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# Specify the size of <math>YY^T</math> and <math>Y^TY</math>. Which matrix is smaller?
 
# Specify the size of <math>YY^T</math> and <math>Y^TY</math>. Which matrix is smaller?
  
 +
<center>
 
<math>Y</math> is of size <math>p\times N</math>, so the size of <math>YY^T</math> is <math>p\times p</math>.
 
<math>Y</math> is of size <math>p\times N</math>, so the size of <math>YY^T</math> is <math>p\times p</math>.
  
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Obviously, the size of <math>Y^TY</math> is much smaller.
 
Obviously, the size of <math>Y^TY</math> is much smaller.
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</center>
  
 
# Prove that both <math>YY^T</math> and <math>Y^TY</math> are both symmetric and positive semi-definite matrices.
 
# Prove that both <math>YY^T</math> and <math>Y^TY</math> are both symmetric and positive semi-definite matrices.

Revision as of 00:33, 7 July 2019


ECE Ph.D. Qualifying Exam

Communication, Networking, Signal and Image Processing (CS)

Question 5: Image Processing

August 2016 (Published on Jul 2019)

Problem 1

  1. Calculate an expression for $ \lambda_n^c $, the X-ray energy corrected for the dark current.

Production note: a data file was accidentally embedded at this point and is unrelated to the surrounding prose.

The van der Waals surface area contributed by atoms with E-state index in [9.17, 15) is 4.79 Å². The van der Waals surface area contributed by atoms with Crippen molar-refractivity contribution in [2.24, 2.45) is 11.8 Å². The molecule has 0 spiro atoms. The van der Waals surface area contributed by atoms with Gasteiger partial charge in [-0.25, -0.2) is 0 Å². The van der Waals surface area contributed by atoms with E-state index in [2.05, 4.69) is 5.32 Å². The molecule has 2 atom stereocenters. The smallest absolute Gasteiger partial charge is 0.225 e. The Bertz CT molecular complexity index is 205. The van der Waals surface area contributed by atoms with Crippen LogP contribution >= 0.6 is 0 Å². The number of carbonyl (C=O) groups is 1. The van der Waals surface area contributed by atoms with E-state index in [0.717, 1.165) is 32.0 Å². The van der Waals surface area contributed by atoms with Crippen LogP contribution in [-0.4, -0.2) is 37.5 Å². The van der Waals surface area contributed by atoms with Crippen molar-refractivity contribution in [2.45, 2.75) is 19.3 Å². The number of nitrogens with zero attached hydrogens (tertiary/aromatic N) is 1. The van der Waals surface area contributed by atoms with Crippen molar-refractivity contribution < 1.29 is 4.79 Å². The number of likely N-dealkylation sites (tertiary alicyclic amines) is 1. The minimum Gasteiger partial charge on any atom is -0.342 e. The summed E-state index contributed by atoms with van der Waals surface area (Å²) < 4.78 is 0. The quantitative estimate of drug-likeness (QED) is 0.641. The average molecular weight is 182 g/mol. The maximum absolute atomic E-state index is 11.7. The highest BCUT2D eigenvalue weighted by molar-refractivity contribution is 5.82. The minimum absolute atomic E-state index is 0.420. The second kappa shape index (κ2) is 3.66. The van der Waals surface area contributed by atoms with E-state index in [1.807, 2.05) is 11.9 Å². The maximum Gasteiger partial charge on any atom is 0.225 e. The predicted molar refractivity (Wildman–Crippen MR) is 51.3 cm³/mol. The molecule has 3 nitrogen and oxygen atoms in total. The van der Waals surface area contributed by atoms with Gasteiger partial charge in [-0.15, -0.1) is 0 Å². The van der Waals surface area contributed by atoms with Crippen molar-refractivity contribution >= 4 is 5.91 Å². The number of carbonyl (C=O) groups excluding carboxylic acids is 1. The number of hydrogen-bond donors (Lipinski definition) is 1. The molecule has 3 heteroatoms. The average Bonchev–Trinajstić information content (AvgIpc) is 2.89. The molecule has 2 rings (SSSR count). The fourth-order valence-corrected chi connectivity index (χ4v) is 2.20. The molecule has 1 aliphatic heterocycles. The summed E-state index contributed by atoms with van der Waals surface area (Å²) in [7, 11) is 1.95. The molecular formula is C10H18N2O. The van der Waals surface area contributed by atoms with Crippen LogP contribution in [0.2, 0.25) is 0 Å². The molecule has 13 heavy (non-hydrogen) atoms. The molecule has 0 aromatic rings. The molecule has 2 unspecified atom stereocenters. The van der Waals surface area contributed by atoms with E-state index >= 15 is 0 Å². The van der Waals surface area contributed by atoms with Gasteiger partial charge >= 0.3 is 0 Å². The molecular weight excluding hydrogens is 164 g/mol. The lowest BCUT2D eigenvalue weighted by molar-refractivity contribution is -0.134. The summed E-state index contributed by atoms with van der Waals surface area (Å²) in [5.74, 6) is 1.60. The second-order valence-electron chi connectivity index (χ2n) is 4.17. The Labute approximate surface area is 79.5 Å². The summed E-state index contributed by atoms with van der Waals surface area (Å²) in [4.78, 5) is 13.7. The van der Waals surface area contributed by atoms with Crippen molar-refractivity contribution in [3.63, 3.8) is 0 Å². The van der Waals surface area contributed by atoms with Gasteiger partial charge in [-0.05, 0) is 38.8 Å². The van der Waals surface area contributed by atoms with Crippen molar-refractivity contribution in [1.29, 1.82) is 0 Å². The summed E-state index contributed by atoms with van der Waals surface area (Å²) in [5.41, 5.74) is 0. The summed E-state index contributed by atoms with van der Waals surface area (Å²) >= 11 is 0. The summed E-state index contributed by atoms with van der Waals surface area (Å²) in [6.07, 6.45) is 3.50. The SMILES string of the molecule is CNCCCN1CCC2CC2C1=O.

$ \lambda_n^c=\lambda_n^b-\lambda_n^d $

  1. Calculate an expression for $ G_n $, the X-ray attenuation due to the object's presence.

$ G_n=-\mu(x,y_0+n*\Delta d)\lambda_n $

  1. Calculate an expression for $ \hat{P}_n $, an estimate of the integral intensity in terms of $ \lambda_n $, $ \lambda_n^b $, and $ \lambda_b^d $.

$ \lambda_n=(\lambda_n^b-\lambda_n^d)e^{-\int_0^x \mu(t)dt} $

$ \hat{P}_n=\int_0^x \mu(t)dt=-log\frac{\lambda_n}{\lambda_n^b-\lambda_n^d} $

  1. For this part, assume that the object is of constant density with $ \mu(x,y)=\mu_0 $. Then sketch a plot of $ \hat{P}_n $ versus the object thickness, $ T_n $, in $ mm $, for the $ n^{th} $ detector. Label key features of the curve such as its slope and intersection.

Problem 2

  1. Specify the size of $ YY^T $ and $ Y^TY $. Which matrix is smaller?

$ Y $ is of size $ p\times N $, so the size of $ YY^T $ is $ p\times p $.

$ Y $ is of size $ p\times N $, so the size of $ Y^TY $ is $ N\times N $.

Obviously, the size of $ Y^TY $ is much smaller.

  1. Prove that both $ YY^T $ and $ Y^TY $ are both symmetric and positive semi-definite matrices.
  1. Derive expressions for $ V $ and $ \Sigma $ in terms of $ T $, and $ D $.
  1. Drive expressions for $ U $ in terms of $ Y $, $ T $, and $ D $.
  1. Derive expressions for $ E $ in terms of $ Y $, $ T $, and $ D $.
  1. If the columns of $ Y $ are images from a training database, then what name do we give to the columns of $ U $?

Alumni Liaison

Correspondence Chess Grandmaster and Purdue Alumni

Prof. Dan Fleetwood